As the days get shorter and colder, long-term housing needs for the city will increase, but there does not seem to be a single solution that public officials are willing to embrace. NY1's Zack Fink filed the following report.
Housing is a problem that will need to be solved quickly. Unfortunately, there is no consensus about how to do that.
"They are looking at possibly trailers, manufactured housing, even boats in the harbor. But also there are large facilities, hospital facilities. Like on Randall's Island, there's a large facility. We need to look into whether that should be used," said Manhattan-Queens Congresswoman Carolyn Maloney.
Manhattan Psychiatric on Wards Island could potentially provide beds for thousands of people. There are several more state-run mental health hospitals, including Creedmoor in Queens.
Critics say the facilities are currently under-utilized, with just a few hundred patients at most.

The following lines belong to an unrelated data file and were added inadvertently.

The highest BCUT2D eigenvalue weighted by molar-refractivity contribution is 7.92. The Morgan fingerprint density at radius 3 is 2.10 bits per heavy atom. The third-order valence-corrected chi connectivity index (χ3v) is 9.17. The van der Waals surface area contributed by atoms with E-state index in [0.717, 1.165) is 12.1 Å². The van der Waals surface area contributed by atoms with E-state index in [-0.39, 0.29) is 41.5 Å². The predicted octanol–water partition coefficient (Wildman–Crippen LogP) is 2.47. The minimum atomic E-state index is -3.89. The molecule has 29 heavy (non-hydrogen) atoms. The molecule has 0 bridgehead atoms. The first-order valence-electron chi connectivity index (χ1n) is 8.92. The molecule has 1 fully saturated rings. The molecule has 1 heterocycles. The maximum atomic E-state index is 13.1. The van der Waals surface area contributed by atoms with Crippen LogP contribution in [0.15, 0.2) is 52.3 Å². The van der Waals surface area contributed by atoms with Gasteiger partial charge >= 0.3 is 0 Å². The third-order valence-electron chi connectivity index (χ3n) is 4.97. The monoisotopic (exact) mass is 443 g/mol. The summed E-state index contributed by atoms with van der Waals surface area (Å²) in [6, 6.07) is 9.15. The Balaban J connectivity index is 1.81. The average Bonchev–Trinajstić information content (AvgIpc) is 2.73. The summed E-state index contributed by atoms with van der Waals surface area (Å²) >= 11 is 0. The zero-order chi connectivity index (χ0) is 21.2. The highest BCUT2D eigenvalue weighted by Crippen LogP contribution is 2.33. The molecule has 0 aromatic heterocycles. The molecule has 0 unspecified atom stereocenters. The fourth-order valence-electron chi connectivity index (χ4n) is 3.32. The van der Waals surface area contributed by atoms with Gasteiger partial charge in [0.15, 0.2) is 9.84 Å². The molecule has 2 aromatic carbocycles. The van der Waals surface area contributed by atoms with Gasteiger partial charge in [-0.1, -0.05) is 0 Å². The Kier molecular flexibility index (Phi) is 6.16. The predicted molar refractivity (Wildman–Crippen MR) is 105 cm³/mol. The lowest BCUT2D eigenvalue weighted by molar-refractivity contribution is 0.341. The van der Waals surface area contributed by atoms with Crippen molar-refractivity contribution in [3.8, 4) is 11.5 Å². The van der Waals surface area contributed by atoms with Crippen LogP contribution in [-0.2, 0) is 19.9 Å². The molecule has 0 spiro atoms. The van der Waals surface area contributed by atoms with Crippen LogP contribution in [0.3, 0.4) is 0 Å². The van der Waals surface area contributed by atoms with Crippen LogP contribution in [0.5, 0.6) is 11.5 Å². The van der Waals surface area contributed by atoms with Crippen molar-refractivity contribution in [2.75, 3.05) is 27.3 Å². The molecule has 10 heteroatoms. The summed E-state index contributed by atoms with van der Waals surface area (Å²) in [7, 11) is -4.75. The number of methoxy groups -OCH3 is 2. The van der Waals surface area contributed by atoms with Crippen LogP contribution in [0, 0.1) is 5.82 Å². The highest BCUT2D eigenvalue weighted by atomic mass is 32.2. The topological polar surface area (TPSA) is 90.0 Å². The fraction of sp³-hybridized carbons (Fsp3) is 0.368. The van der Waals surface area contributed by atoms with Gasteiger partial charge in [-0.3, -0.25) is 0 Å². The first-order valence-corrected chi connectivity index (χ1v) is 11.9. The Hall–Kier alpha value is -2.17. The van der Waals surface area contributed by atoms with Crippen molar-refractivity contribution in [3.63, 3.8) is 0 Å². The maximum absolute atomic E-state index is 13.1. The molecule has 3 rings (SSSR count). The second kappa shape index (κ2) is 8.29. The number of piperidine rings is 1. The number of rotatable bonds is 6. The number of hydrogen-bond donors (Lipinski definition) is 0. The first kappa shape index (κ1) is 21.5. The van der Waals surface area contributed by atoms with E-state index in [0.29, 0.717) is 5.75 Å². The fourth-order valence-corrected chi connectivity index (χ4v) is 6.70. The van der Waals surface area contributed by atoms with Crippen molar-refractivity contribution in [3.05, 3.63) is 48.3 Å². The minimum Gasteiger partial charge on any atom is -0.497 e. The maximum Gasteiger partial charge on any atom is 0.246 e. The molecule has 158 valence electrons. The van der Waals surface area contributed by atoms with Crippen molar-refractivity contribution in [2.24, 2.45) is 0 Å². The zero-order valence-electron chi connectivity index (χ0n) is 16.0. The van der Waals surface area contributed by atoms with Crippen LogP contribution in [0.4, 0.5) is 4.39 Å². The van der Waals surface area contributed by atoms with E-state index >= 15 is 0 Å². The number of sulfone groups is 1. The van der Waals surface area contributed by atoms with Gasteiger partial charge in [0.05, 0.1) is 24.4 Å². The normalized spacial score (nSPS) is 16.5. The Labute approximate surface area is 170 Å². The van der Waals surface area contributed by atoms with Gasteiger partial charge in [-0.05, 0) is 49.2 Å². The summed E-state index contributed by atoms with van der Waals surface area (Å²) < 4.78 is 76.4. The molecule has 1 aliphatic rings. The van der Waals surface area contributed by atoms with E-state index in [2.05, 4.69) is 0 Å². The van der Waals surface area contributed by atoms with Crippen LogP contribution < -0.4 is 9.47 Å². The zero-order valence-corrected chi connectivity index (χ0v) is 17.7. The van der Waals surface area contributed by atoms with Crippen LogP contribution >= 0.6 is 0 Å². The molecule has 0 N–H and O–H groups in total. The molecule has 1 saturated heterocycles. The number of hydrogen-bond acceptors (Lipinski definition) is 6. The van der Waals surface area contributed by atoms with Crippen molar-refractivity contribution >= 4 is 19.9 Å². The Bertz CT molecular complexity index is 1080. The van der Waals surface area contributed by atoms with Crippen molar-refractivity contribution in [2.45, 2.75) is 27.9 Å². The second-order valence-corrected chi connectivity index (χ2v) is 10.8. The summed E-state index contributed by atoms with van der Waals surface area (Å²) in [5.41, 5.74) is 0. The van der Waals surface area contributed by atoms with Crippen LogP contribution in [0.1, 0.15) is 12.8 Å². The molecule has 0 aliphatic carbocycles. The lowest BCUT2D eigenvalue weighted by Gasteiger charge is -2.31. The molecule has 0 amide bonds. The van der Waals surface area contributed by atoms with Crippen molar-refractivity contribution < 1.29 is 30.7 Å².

"They're looking at every possibility because we have a huge shortage, and no possibility should be ruled out," said Senator Charles Schumer. "But you can't just jump and make it, even if it's something that's not going to work, and say 'Let's do it.' But they are looking at everything."
One idea has been to use FEMA trailers, like people in New Orleans did in the days and months after 2005's Hurricane Katrina.
"We are going to need a lot of housing assistance. We are going to need trailers, we're going to need everything you can imagine here," said Manhattan-Brooklyn Congressman Jerry Nadler.
Governor Andrew Cuomo and others say trailers might work better in more suburban Communities, like Nassau County, where people can put the trailers on their property next to their homes. In the more densely populated environments of New York City, that might be less of an option.
"It's going to be decided on a community by community basis. Some people will use trailers, others will use hotels, motels. Some communities will use short-term apartments. So there will be a host of options," the governor said.
Cuomo said the state will be faced with different sets of needs from families as the weather worsens.
"You are going to have some people who need short-term housing, you have others who will need long-term housing solutions. And those are two very different things," he said.